As HBO’s divisive show – Girls draws to a close, two QX writers argue their corner!
Last night, the last ever episode of the HBO series Girls aired, marking the end of six series following the trials and tribulations of Hannah, Marnie, Shoshanna, and Jessa as they navigate New York City. It’s received critical acclaim and derision in equal measures; commended for it’s portrayal of real female bodies and grittily realistic sex rarely seen on TV, criticised for it’s lack of diversity in the cast and overblown sense of self-importance.
So, is it our generation’s Sex and The City, or is it just overrated millennial guff? Joe & Dylan give their take on the TV series.
FOR: Joe Holyoake, Editorial Assistant
Girls gets a lot of slack for focussing on unbearable, entitled, selfish millennials. But what happens when YOU YOURSELF are an unbearable, entitled, selfish millennial? Well, it becomes your favourite programme.
It’s slightly clichéd to say, but Girls is a series that I’ve grown up with. The first series came out in 2012; the year I moved from a small town to London, and I’ve watched the series-a-year they’ve, to their credit, kept to. It captures perfectly that wobbly period of your life when you’re trying to establish yourself in an unfamiliar city and you therefore apply a greater gravitas to situations that actually don’t really herald it, all because you think it’s going to define your life forever. Like, it’s just an internship. Dodgy relationships, growing out of friends, downgrading your dreams to something more attainable. It’s stuff that happens to most of us, so it’s refreshing to see it captured candidly in a TV series too. Throughout the six series, Hannah, Marnie, Shosh and Jessa have all matured to differing degrees, and I like to think I have too.
Reading the above back comes across a bit too ‘GIRLS SAVED MY LIFE’ and that it’s IMPORTANT television, which overlooks the fact that it’s been the funniest thing on TV in recent years. Despite the fact I’ve never really found Lena Dunham witty in any other capacity, Girls has been consistently hilarious, skewering our obsession with identity, our constant need for validation, and other general millennial ridiculousness, like Marnie’s ‘White Christian Woman’ wedding theme or Shoshanna’s bandana collection being her ‘most developed collection’. It also helps that it has an excellent support cast of men as well, like the sardonically deadpan Coffee shop owner Ray, the sassy gay best friend figure Elijah, and, best of all, the totally-deranged and actually pretty hot Adam; the part which launched Adam Driver’s blossoming Hollywood career.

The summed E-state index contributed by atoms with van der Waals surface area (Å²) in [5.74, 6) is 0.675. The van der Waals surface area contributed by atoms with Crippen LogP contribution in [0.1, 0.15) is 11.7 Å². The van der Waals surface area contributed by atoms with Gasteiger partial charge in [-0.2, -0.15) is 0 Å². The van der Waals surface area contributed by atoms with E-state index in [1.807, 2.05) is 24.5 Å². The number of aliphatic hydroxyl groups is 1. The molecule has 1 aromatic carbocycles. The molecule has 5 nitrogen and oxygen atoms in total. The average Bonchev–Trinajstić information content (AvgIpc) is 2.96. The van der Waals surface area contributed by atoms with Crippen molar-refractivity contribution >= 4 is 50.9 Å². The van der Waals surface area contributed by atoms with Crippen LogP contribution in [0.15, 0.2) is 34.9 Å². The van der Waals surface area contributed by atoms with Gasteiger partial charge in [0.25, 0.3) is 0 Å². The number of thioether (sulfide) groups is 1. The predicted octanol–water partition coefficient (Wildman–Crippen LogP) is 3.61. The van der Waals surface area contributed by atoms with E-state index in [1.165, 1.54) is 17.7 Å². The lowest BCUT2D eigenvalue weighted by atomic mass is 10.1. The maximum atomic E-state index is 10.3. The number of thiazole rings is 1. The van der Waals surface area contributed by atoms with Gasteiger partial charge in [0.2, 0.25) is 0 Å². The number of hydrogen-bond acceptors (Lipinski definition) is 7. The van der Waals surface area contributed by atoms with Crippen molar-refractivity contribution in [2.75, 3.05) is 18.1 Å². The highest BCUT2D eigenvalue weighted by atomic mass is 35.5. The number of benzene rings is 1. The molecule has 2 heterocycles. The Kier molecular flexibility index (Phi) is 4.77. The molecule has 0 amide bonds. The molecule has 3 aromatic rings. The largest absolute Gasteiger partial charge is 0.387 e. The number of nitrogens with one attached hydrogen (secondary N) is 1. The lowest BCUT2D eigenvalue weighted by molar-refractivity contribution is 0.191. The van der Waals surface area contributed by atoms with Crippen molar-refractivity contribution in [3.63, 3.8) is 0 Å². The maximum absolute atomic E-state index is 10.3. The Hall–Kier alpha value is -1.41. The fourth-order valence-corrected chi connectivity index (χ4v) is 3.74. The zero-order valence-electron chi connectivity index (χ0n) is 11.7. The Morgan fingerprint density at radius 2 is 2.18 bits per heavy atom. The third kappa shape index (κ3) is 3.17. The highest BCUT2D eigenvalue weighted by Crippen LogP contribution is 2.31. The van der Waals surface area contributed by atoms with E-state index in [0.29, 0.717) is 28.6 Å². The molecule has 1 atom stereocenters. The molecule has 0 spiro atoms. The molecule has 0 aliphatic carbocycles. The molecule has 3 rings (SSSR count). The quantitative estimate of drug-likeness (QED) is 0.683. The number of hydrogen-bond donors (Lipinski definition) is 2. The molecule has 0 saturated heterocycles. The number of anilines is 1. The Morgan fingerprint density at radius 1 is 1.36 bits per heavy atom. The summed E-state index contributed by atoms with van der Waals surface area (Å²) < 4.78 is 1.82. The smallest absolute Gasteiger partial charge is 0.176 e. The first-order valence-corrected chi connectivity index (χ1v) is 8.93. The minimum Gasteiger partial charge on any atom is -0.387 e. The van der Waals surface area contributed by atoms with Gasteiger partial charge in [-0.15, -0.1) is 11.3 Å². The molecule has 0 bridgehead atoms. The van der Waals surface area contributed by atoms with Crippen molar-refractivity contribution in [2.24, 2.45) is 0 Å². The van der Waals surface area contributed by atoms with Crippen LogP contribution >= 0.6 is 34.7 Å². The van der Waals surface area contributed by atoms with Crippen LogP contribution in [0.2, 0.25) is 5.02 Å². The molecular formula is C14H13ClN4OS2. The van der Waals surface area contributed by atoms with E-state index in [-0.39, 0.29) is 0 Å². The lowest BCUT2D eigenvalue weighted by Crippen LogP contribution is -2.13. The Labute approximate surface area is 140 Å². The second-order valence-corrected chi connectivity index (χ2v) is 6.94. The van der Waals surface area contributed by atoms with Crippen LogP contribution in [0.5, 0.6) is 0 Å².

Fortunately, Dunham has promised that she’ll re-visit the characters in a movie sometime in the future. I can’t wait to see how they’ll get on in Abu Dhabi.
AGAINST: Dylan Jones, Editor
I first saw Girls when it was well into its first season back in 2012. It was when I was just starting to write for some more high profile publications. In fact, I was actually halfway through an internship at Dazed. How Hannah Hovarth is THAT. I remember there being much chat in the office over freetrade ethically sourced coffee, about how Lena Dunham was a pioneer for feminism and stark originality.
This is simply not true. For a start, Girls is not original or exciting in any way. The premise is drably formulaic – a series about a struggling artist, OoOoh, edgy! Also, four white girls living in New York. I get that it was always intended to be a sort of parody of Sex & The City. It professed to be a far more self-conscious and ‘real’ version. A lilac-haired online writer at Dazed sucked the last dregs from her kale shake and proclaimed that it was ‘gritty’.
GRITTY?! Give me strength! Seeing Lena Dunham’s unconventional body is not gritty. Seeing a few people passed out on drugs is not gritty. It is, perhaps, a sheltered American’s idea of gritty. But think about British TV. Mickey Maguire getting sucked off by a dog in Shameless – Mark and Jez EATING a dog in Peep Show. Now THAT’S gritty.
Aside from its annoying worthiness and its inaccurate assertion that it was doing ‘something different’, the most annoying aspect of the show was that it was so clearly Lena Dunham’s vanity project.
Since she’s come more into the public eye, and we’ve got to know her a little more, it’s become apparent that she is NOT a worthwhile artiste or trailblazing feminist. She’s a silly little person who craves attention and will do whatever she can to get it. She’s basically the liberal’s answer to Katie Hopkins, but with more Radiohead on her Spotify account.
The show’s one saviour is, obviously, Jessa. The poutiest, funnest and most interestingly ironic aspect of a show that’s otherwise unrewarding, silly and totally unrealistic.